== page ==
by Matt O’Brien
Here is a math problem for the Federal Reserve: What is 3.25 minus 5?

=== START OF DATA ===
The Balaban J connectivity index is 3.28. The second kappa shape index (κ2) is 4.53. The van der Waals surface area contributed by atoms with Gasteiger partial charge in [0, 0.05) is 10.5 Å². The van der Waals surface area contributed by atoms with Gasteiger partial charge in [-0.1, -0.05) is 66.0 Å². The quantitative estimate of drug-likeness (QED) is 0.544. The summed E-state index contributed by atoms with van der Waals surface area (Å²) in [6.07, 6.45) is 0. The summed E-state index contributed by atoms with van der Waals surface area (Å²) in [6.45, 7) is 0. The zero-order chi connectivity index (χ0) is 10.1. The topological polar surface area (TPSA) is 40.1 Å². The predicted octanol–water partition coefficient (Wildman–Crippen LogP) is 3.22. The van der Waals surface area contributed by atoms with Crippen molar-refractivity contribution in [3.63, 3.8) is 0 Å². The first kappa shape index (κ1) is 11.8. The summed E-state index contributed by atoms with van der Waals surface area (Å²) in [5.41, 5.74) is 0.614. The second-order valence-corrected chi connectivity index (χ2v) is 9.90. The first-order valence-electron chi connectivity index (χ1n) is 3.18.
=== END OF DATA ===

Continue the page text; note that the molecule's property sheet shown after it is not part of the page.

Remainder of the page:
The answer, despite what you might think, isn’t -1.75. It’s that it doesn’t matter what it is as long as it’s much less than zero. Why is that? Because, as we’ll get to in a minute, this tells us where interest rates are probably going to end up the next time there’s a recession, except that this can’t be too far into negative territory. Think about it like this: Rates can’t be much less than zero, since people would just turn their bank deposits that were “paying” them a negative amount — aka costing them money — into cash that wouldn’t pay them anything, but at least wouldn’t cost them anything either. And that’s a lot worse than it sounds. It means the Fed won’t always be able to give the economy the interest rates it “needs.” Instead, the Fed will have to print money or promise not to raise rates for a long time. These things work, but not quite as well as good, old-fashioned interest rate cuts, which is why we’d like to avoid having to use them if at all possible.